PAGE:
to Friedlander for one of his grants from the National Eye Institute.
These funds were used to purchase a new Maldi-TOF spectrometer and
additional imaging equipment to further expand resources available to
TSRI and UCSD vision researchers already working together through the
Core Grant for Vision Research. "

"Stem Cells Delivered Into The Back Of The Eye Hold Promise For People
With Retinitis
Pigmentosa And Other Retinal Degenerations. A team of researchers from
The Scripps Research Institute was able to preserve visual function in
mice that were genetically predisposed to developing a profound
degenerative disease that destroys their retinas. "

Department of Medical Genetics and Microbiology. Univeristy of Toronto
"One of the newest breakthroughs in stem cell research and vision
involves successful implantation of eye stem cells from human cadavers
into the eyes of chicks and mice.
Research reported by the University of Toronto at the National Academy
of Sciences in fall 2004 showed that human stem cells developed into
appropriate light-sensitive (photoreceptor) cells within the animals?
inner back portion of the eye (retina) where images are processed. In
other words, normal animal eyes were formed in part from human stem

"The research has implications for future treatment of degenerative
eye diseases such as retinitis pigmentosa and macular degeneration but
that?s still a long way off, says Coles. She, van der Kooy and their
colleagues are now exploring whether retinal stem cells from healthy
mice continue to develop into photoreceptor cells and RPE cells when
transplanted to mice with diseased eyes.

?We?re starting with mice to see if they can overcome the genetics
involved in disease,? says Coles. ?The eye itself is telling the stem
cells what to do, so when we go to a disease model, it is important to
know what those signals from the eye are so we can inhibit them or
protect the cells.?"

The Harvard Stem Cell Institute (HSCI) 
"The Harvard Stem Cell Institute (HSCI) has selected 12 young
scientists working in a wide range of research to be its first seed
grant recipients.
Each grant recipient will receive $150,000 over a two-year period. The
grants will support research aimed at advancing the understanding of
stem cell biology and developing new therapeutic approaches to several
diseases, among them cancer, diabetes, kidney disease, muscle disease,
Parkinson's disease, and retinal blindness. Five of the 12 projects
will involve human embryonic stem cells, including using or creating
new stem cell lines that are not eligible for federal funding. "

"For the first time researchers have shown that transplanted stem
cells can preserve and improve vision in eyes damaged by retinal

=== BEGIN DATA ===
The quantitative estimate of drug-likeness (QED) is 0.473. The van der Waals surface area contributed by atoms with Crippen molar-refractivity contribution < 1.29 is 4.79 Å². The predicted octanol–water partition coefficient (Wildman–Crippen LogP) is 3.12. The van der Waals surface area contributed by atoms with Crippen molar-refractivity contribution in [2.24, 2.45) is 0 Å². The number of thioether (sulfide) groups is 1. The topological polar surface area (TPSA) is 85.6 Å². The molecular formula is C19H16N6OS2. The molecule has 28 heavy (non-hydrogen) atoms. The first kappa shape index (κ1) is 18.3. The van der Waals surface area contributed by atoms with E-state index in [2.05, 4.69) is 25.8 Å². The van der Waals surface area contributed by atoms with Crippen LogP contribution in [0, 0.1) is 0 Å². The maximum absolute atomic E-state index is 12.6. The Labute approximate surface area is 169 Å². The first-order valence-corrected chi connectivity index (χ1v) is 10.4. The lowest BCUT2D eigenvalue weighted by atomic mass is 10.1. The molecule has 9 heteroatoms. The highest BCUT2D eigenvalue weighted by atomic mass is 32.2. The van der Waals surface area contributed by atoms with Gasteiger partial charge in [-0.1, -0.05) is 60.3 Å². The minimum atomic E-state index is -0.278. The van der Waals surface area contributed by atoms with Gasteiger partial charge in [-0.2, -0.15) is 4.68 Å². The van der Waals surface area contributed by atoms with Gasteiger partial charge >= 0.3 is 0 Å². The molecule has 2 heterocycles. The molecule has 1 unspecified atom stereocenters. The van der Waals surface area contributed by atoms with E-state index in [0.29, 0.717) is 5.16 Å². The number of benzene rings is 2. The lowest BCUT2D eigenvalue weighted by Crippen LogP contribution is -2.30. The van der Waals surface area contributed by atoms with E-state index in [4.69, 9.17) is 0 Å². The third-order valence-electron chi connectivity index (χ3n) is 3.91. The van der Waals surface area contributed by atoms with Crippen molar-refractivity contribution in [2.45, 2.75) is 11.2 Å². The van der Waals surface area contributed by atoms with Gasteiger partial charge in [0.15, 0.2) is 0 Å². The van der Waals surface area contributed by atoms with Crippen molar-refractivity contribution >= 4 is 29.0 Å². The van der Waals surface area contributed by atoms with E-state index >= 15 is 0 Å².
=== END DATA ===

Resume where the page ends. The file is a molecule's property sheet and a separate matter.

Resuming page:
disease. In the cover article in the November 2004 Investigative
Ophthalmology and Visual Science, scientists from Harvard's Schepens
Eye Research Institute describe results of a mouse study in which
transplanted stem cells develop into retinal cells, prevent the death
of "at risk" retina cells in the recipient mice and improve the vision
of treated mice.

"These findings hold great promise for potential treatments for people
suffering from macular degeneration, diabetic retinopathy and other
retinal diseases," says Michael Young, PhD, an assistant scientist at
Schepens Eye Research Institute and the lead author of the study."

Please let me know if you need further information.

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zoltanz-ga rated this answer:5 out of 5 stars
Thanks for your help lando-ga, it gives me a great start to find help
& hope for my wife. If you happen to run across any more it would be
Thank You

Subject: Re: Stem Cell Clinical Studies
From: ddewittccrc-ga on 25 Aug 2005 08:12 PDT
As a clinical researcdh professional I am shocked that anyone would
pay $20 for information that has nothing to do with the question. If
the question was "I need a press release about macular degeneration
research" then that would be great bu anyone actually looking to
enroll in a clinical trial should turn to only one source, this is a nationao database of currently
enrolling clinical trials on every disease state imaginable. There
priceless inmormation for free
Subject: Re: Stem Cell Clinical Studies
From: woodyee-ga on 30 Jan 2006 18:53 PST
There is a new drug pending FDA approval called Lucentis. It stops the
progression of MD and in many patients, imporoved lost sight. There is
another drug on the market made by Eyetech and Pfizer that slows MD.
The Lucentis drug shows the most promise, but only in "wet" macular
degeneration. Good luck.